Modifying my Regency Gown Pattern is extremely simple. I've shown in my Diary of a Dress how to add a train, make an overskirt and add other fancy embellishments to a ballgown. The purpose of this section is to demonstrate how the bodice can easily be changed to button up the front rather than down the back (especially nice for nursing mothers!). I'll also include instructions on how to modify the skirt front for expectant moms.
Here is yet another modification you can make to my basic Regency Gown Pattern. This section will show you how the bodice can be changed to include a drop-front (or “apron front”) panel. This is a fantastic feature for nursing moms, and I can tell you that I absolutely love nursing my daughter in this [...]
This is a project I undertook in Fall of 2000, creating a unique wedding gown for a customer. Through this diary, you will learn how to modify the original Regency Gown Pattern to add a train, make “window” sleeves, add a bodice inset, and more!
Question: Can I create a pattern from a favorite dress, blouse, or skirt without taking the original apart?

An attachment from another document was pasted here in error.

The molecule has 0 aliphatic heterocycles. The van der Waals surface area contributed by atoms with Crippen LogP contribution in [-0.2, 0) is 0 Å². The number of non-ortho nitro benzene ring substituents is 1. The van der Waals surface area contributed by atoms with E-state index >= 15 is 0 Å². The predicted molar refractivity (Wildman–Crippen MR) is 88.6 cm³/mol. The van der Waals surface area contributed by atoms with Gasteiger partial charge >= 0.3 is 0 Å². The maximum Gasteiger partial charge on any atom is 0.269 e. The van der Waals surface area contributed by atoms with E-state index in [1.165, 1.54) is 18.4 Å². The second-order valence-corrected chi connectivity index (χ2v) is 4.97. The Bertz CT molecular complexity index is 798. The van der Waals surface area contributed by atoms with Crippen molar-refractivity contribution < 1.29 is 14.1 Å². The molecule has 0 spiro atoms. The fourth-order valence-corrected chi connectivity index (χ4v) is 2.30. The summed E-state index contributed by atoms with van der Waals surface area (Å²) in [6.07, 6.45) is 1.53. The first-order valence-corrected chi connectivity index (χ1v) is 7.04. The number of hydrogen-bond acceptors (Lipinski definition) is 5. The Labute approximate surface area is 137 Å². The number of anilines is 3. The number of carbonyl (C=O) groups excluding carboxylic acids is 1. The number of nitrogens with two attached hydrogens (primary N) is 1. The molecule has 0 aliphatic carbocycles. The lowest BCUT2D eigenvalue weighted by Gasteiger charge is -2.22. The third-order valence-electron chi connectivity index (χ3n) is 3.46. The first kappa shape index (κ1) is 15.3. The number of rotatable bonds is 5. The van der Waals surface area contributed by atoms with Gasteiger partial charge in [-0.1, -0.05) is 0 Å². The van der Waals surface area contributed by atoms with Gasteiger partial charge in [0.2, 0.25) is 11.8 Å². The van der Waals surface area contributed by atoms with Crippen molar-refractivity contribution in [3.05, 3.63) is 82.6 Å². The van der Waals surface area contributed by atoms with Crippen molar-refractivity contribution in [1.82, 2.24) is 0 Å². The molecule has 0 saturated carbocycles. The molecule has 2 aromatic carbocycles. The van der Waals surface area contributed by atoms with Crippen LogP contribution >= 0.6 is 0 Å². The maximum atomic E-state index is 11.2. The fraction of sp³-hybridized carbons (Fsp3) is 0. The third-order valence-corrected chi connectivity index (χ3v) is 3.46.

Answer: It can be done — and it only takes patience and a few tools!
When I was in Seattle at Expo, I took a class on what is ‘in’ for children’s clothing. One of the topics was shirring. Obviously, that’s not a *new* technique, but it was fun to hear all about how this is making a big come back in garments for all ages, but in particular, for [...]
Subliminally inspired by the Rogers and Hammerstein song, this 1914 Girl’s Easter dress is fashioned in white eyelet with baby blue batiste lining and satin sash. The border eyelet I selected for the project was about 2 yards I had left over from making a smaller sized Girl’s Regency gown. As I had a limited [...]
I am rather late in sending these, but I sewed our first Regency dresses for my two sisters and I back in October for our family Christmas picture. I used Mrs. Chancey’s Regency dress pattern which was wonderful and very easy to work with. I love my Regency dress and hope to make another one [...]
Here is the long-awaited photo. I have now dressed 8 members of the group and working hard to get the rest of them done. We attended an ECD dance workshop and ball last night. The name of my group is Little London Assembly, and we have a separate web page for that at http://www.villageartscoalition.org, groups, [...]
If you’re new to invisible zippers (used in my 1910s Tea Gown and 1940s Swing Dress patterns), then this is an invaluable help. Step-by-step photo instructions will get you there, thanks to the “Sew? I Knit!” blog. Click HERE for the full tutorial. Enjoy!
Covering six lessons, this class includes in-depth, detailed instructions that will take you from purchasing fabric to trimming a finished gown. Lessons discuss fabric types, colors common to the Regency Era, undergarments, and more. You will learn how to create a train or overskirt if you so desire.